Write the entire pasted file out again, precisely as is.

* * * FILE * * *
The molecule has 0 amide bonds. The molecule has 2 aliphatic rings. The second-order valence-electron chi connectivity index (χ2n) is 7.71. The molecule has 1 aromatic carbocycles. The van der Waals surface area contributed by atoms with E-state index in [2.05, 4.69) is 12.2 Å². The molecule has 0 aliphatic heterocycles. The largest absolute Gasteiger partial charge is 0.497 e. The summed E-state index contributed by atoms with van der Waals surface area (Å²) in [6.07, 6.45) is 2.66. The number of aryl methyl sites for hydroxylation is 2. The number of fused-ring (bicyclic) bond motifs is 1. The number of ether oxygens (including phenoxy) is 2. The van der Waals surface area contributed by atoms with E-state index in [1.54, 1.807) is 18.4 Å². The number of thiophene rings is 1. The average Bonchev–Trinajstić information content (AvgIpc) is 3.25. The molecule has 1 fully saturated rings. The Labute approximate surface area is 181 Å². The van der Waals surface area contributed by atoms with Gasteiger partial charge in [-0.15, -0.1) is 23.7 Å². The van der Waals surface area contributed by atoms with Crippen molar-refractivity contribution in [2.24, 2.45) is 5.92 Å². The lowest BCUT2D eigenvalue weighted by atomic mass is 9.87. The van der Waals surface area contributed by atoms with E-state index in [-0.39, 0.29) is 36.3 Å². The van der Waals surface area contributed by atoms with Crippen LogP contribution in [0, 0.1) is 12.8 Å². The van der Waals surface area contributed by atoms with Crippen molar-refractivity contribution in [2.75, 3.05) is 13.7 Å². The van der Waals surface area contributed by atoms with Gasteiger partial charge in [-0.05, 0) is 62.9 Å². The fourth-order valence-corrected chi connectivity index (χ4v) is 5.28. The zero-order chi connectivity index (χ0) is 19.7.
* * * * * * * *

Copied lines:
The molecule has 0 amide bonds. The molecule has 2 aliphatic rings. The second-order valence-electron chi connectivity index (χ2n) is 7.71. The molecule has 1 aromatic carbocycles. The van der Waals surface area contributed by atoms with E-state index in [2.05, 4.69) is 12.2 Å². The molecule has 0 aliphatic heterocycles. The largest absolute Gasteiger partial charge is 0.497 e. The summed E-state index contributed by atoms with van der Waals surface area (Å²) in [6.07, 6.45) is 2.66. The number of aryl methyl sites for hydroxylation is 2. The number of fused-ring (bicyclic) bond motifs is 1. The number of ether oxygens (including phenoxy) is 2. The van der Waals surface area contributed by atoms with E-state index in [1.54, 1.807) is 18.4 Å². The number of thiophene rings is 1. The average Bonchev–Trinajstić information content (AvgIpc) is 3.25. The molecule has 1 fully saturated rings. The Labute approximate surface area is 181 Å². The van der Waals surface area contributed by atoms with Gasteiger partial charge in [-0.15, -0.1) is 23.7 Å². The van der Waals surface area contributed by atoms with Crippen molar-refractivity contribution in [2.24, 2.45) is 5.92 Å². The lowest BCUT2D eigenvalue weighted by atomic mass is 9.87. The van der Waals surface area contributed by atoms with E-state index in [-0.39, 0.29) is 36.3 Å². The van der Waals surface area contributed by atoms with Crippen LogP contribution in [0, 0.1) is 12.8 Å². The van der Waals surface area contributed by atoms with Crippen molar-refractivity contribution in [2.75, 3.05) is 13.7 Å². The van der Waals surface area contributed by atoms with Gasteiger partial charge in [-0.05, 0) is 62.9 Å². The fourth-order valence-corrected chi connectivity index (χ4v) is 5.28. The zero-order chi connectivity index (χ0) is 19.7.